There’s a lyric on “Don’t Forget,” one of the standout tracks off Jeff Tweedy’s new solo record, WARM, that goes: “Don’t forget sometimes / we all think about dyin’ / don’t let it kill ya.” It’s one of those fragments of a song that sticks with you, not just for what it means, but for how it’s packaged. Like all signature Tweedy things, it is inviting, warm (yes, like the album’s title), and, in the words of author George Saunders, who penned the liner notes for the record, it’s got that “Tweedy-tenderness.” In other words, when Jeff Tweedy is saying it's all going to be okay, we feel like we can trust him implicitly. WARM is a collection of songs about the perils of being a human, but instead of feeling like a swift punch to the gut, it envelops you like a loving hug. It is full of that cozy acoustic guitar and soft Tweedy wisdom that always manages to find a light in the darkness.
Though death is a constant thread woven through WARM, there is nothing depressing about this record. Between losing his father last year and seeing his kids grow into adults, Tweedy has much to say on the subjects of life and death, and on what the idea of a legacy means to him. It is no coincidence that this record is timed for release just after his memoir, Let's Go (So We Can Get Back) (ND review). “I hear your laugh in my laughter,” he sings on the quiet, meditative “How Hard Is It For a Desert to Die.” He’s looking back nostalgically on WARM, feeling a connection to relatives that grows stronger as we age. But he is also doing his best to stay present, even when it feels like the present is suffocating. On album opener “Bombs Above,” he sings, “What I’ve been through should matter to you,” leaving us believing it really should. Because just like him, we’ve all been through something and we all need compassion. It’s what makes us feel alive.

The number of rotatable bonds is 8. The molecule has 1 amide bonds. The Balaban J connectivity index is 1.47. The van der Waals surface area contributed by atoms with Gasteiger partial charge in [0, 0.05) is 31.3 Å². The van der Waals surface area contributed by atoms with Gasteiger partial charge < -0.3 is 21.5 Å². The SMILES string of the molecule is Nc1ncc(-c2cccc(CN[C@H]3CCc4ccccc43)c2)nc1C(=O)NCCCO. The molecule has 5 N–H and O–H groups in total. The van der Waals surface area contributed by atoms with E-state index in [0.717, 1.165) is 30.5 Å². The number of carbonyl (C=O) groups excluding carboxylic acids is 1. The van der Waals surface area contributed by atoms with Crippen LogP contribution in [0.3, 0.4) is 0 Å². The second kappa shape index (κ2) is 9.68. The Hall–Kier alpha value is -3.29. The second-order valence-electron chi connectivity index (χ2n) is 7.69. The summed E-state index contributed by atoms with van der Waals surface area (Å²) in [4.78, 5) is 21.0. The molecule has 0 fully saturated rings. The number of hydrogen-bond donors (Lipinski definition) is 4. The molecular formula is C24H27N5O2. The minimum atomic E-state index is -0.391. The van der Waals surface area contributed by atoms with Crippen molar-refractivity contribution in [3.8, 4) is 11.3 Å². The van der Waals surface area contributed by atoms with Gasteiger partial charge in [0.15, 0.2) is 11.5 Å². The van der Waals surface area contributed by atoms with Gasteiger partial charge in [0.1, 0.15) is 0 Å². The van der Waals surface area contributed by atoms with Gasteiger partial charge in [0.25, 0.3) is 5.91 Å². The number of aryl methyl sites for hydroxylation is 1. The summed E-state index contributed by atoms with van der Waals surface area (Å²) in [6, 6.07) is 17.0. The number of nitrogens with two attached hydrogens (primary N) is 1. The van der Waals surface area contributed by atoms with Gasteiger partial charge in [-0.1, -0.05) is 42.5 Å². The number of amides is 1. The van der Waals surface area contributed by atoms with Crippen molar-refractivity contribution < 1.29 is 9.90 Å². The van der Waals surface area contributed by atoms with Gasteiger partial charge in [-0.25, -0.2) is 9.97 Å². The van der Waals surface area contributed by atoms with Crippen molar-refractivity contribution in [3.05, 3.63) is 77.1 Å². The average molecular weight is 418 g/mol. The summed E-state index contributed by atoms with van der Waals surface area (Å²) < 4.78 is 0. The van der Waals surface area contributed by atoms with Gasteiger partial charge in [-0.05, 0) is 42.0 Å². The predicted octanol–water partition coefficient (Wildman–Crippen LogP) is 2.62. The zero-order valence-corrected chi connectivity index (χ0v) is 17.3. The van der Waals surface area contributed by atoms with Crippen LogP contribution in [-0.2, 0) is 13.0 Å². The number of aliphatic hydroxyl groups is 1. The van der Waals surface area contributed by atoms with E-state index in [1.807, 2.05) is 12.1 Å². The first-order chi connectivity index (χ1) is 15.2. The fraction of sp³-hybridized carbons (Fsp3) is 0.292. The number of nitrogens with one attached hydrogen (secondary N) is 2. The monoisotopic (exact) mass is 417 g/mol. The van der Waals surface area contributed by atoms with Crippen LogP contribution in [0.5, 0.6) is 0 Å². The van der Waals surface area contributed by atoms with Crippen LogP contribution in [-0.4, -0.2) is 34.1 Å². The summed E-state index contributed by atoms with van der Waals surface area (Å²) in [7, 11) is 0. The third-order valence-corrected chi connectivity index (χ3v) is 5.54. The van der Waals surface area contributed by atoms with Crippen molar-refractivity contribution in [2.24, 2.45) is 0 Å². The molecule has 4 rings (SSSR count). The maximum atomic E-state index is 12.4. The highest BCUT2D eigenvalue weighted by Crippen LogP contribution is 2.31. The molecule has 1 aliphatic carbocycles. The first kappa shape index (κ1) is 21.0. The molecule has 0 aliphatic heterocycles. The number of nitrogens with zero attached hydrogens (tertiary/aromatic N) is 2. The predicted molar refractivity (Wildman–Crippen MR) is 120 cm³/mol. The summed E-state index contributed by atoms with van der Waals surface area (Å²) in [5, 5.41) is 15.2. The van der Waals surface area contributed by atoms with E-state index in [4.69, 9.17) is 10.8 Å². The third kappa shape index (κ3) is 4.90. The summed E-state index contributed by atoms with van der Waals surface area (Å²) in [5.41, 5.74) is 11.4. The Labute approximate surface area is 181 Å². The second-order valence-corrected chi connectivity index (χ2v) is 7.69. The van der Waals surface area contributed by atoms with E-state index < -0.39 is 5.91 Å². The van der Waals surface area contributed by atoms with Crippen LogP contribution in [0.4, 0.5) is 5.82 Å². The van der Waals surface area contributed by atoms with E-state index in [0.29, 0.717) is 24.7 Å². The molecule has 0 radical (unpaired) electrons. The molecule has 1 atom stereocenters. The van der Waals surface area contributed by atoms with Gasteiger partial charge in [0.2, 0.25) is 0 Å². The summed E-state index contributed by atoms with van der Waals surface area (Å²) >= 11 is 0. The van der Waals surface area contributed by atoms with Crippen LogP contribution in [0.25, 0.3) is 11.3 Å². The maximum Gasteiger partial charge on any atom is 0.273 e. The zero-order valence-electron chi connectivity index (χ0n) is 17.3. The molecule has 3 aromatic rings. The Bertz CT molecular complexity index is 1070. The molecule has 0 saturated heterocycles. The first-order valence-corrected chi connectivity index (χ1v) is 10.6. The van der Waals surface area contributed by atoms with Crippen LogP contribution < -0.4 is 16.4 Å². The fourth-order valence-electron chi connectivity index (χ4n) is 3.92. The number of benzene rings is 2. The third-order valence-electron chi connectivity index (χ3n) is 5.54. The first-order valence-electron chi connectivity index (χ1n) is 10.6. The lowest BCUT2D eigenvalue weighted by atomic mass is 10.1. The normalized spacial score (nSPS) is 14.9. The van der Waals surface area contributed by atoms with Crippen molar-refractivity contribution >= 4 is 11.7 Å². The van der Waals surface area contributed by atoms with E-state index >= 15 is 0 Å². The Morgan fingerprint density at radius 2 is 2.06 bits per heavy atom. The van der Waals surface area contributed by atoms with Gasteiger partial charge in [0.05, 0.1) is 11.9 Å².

“Don’t Forget” is, in so many ways, the heartbeat of WARM. Amidst the banal or arduous tasks, like brushing your teeth or having to take a long drive, there are pangs of pain and sadness that remind us of the ticking clock of our mortality. Tweedy’s advice seems to be to acknowledge those moments, allow yourself to feel them, and ultimately, to let them go. After all, he seems to say, it is gratitude and resiliency that make life feel worthwhile.